“There are no wolves in Texas.”
I state this plainly to my fellow classmates as I stand at the front of Mrs. Ledger’s classroom, gripping tightly the edges of the podium as I attempt to fight off the swell of anxiety that threatens to overwhelm me.
“Twenty years ago,” I say, “in the early 2010s, the last of the great wolf population was decimated by a combination of many things—poaching, human expansion, and climate change being three of them. Since then, not a single red wolf has been seen in East Texas.”
“Boring,” a fellow classmate, and general annoyance named Easton Wells, says.
“Mr. Wells,” Mrs. Ledger says, narrowing her eyes like daggers across the room. “To the principal’s office! Now!”
I try to keep my nerves from flustering me even further as the young man makes his way from his desk and toward the classroom’s exit, but find my panic surging even further as he turns and glares at me. It’s no secret that Easton’s father, Paxton, owns the Wells Hunting and Fishing Supplies store, and is thought to be responsible for killing the last red wolf known to exist in the state. He claimed it was because it was encroaching on his land. But I know better. I know that Paxton Wells killed the wolf because he wanted it as a trophy.
The thought, enraging to me as it happens to be, emboldens me to continue my presentation to the rest of the class, who stare at me with wide eyes and mouths agape.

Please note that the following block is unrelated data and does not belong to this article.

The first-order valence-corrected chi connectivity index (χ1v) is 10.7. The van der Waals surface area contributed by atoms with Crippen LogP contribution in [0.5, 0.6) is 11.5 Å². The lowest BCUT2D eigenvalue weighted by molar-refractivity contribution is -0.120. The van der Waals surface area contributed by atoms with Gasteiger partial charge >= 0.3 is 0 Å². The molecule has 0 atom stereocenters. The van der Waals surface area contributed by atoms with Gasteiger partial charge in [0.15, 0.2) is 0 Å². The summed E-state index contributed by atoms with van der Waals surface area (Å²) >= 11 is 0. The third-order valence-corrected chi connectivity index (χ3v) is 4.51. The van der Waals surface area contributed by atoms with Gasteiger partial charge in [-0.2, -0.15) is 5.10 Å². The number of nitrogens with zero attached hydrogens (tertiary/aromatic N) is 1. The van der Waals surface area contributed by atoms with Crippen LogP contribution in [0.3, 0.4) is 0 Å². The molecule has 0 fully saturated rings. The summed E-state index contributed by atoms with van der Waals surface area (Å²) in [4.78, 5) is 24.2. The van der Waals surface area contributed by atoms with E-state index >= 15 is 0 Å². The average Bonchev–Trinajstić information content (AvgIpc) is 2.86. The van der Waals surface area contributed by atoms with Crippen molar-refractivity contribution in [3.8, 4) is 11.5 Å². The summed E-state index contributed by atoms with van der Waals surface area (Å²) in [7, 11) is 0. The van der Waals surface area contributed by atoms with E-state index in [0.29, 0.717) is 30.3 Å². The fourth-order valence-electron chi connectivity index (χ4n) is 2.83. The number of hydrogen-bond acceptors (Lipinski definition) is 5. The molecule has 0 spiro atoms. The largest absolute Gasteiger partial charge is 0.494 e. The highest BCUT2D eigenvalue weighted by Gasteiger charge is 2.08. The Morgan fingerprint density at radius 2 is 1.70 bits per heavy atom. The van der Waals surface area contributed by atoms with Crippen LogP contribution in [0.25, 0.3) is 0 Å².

“In conclusion,” I say, turning my eyes on Mrs. Ledger, who merely nods and gestures me to continue with a wave of her hand, “wildlife specialists and conservationists are doing their best to maintain the wolf population in our zoos and sanctuaries, where they are currently thriving as best as they can.
The class claps as Mrs. Ledger puts her hands together. “Well,” she says, leaning forward to examine first me, then the class around me. “Thank you, Miss Smith, for that wonderful, if somewhat saddening, presentation.
“Now then,” she continues, “you all know the drill. Finals are on the last Tuesday of the month, so be sure to study.”
“Yes, Mrs. Ledger,” the class says as I make my way back to my desk.
“Dismissed,” she says, just as the bell to head home begins to ring.
“How does she do that?” my best friend, J’vonte, asks as I gather my binder and follow her into the hall. “It’s like she has a sixth sense or something.”
“I think you’d need it to be a teacher,” I offer.
J’vonte shrugs and leads us through the many winding halls of Red Wolf High, careful to avoid the line of students making their way to and from lockers and out of the school. Fortunately for us, our lockers are positioned directly near the school’s exit. Unfortunately, it’s directly near the front office—which is also where the principal’s office is housed.
I try to avert my eyes from the massive panorama of glass windows that look into the front office—hoping, to whatever kind angels might be listening, that I won’t catch a glimpse of Easton Wells as he waits for his punishment to be doled out to him.
“What are you looking for?” J’vonte asks.
“Nothing,” I reply. “I just don’t want to see—“
My eyes center on Easton Wells.
Crap, I think.